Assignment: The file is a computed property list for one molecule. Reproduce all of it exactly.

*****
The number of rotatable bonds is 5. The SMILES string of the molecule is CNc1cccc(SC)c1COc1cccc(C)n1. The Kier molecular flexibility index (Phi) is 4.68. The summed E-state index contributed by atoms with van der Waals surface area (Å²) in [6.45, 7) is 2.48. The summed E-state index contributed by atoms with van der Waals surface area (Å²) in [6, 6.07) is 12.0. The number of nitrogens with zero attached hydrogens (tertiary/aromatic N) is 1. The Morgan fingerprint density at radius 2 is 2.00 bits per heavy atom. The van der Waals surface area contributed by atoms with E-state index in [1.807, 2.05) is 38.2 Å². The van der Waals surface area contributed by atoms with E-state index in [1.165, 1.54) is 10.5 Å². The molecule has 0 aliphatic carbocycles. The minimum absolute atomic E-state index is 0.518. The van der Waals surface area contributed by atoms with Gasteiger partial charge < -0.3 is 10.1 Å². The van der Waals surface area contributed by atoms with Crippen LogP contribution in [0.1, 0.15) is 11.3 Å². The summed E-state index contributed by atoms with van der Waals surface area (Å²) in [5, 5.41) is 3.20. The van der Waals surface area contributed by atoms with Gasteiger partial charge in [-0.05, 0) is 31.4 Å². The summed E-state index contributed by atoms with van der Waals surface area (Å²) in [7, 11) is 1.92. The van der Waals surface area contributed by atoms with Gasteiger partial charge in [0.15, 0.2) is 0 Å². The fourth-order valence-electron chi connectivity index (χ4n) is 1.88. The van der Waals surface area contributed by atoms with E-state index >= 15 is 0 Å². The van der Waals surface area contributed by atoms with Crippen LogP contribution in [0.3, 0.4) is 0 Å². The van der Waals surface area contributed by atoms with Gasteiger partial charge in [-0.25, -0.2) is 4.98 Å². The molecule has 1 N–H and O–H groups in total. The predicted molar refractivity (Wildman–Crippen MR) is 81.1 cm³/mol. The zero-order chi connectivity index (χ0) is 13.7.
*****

The number of rotatable bonds is 5. The SMILES string of the molecule is CNc1cccc(SC)c1COc1cccc(C)n1. The Kier molecular flexibility index (Phi) is 4.68. The summed E-state index contributed by atoms with van der Waals surface area (Å²) in [6.45, 7) is 2.48. The summed E-state index contributed by atoms with van der Waals surface area (Å²) in [6, 6.07) is 12.0. The number of nitrogens with zero attached hydrogens (tertiary/aromatic N) is 1. The Morgan fingerprint density at radius 2 is 2.00 bits per heavy atom. The van der Waals surface area contributed by atoms with E-state index in [1.807, 2.05) is 38.2 Å². The van der Waals surface area contributed by atoms with E-state index in [1.165, 1.54) is 10.5 Å². The molecule has 0 aliphatic carbocycles. The minimum absolute atomic E-state index is 0.518. The van der Waals surface area contributed by atoms with Gasteiger partial charge < -0.3 is 10.1 Å². The van der Waals surface area contributed by atoms with Crippen LogP contribution in [0.1, 0.15) is 11.3 Å². The summed E-state index contributed by atoms with van der Waals surface area (Å²) in [5, 5.41) is 3.20. The van der Waals surface area contributed by atoms with Gasteiger partial charge in [-0.05, 0) is 31.4 Å². The summed E-state index contributed by atoms with van der Waals surface area (Å²) in [7, 11) is 1.92. The van der Waals surface area contributed by atoms with Gasteiger partial charge in [0.15, 0.2) is 0 Å². The fourth-order valence-electron chi connectivity index (χ4n) is 1.88. The van der Waals surface area contributed by atoms with E-state index >= 15 is 0 Å². The van der Waals surface area contributed by atoms with Crippen LogP contribution in [0.3, 0.4) is 0 Å². The van der Waals surface area contributed by atoms with Gasteiger partial charge in [-0.25, -0.2) is 4.98 Å². The molecule has 1 N–H and O–H groups in total. The predicted molar refractivity (Wildman–Crippen MR) is 81.1 cm³/mol. The zero-order chi connectivity index (χ0) is 13.7.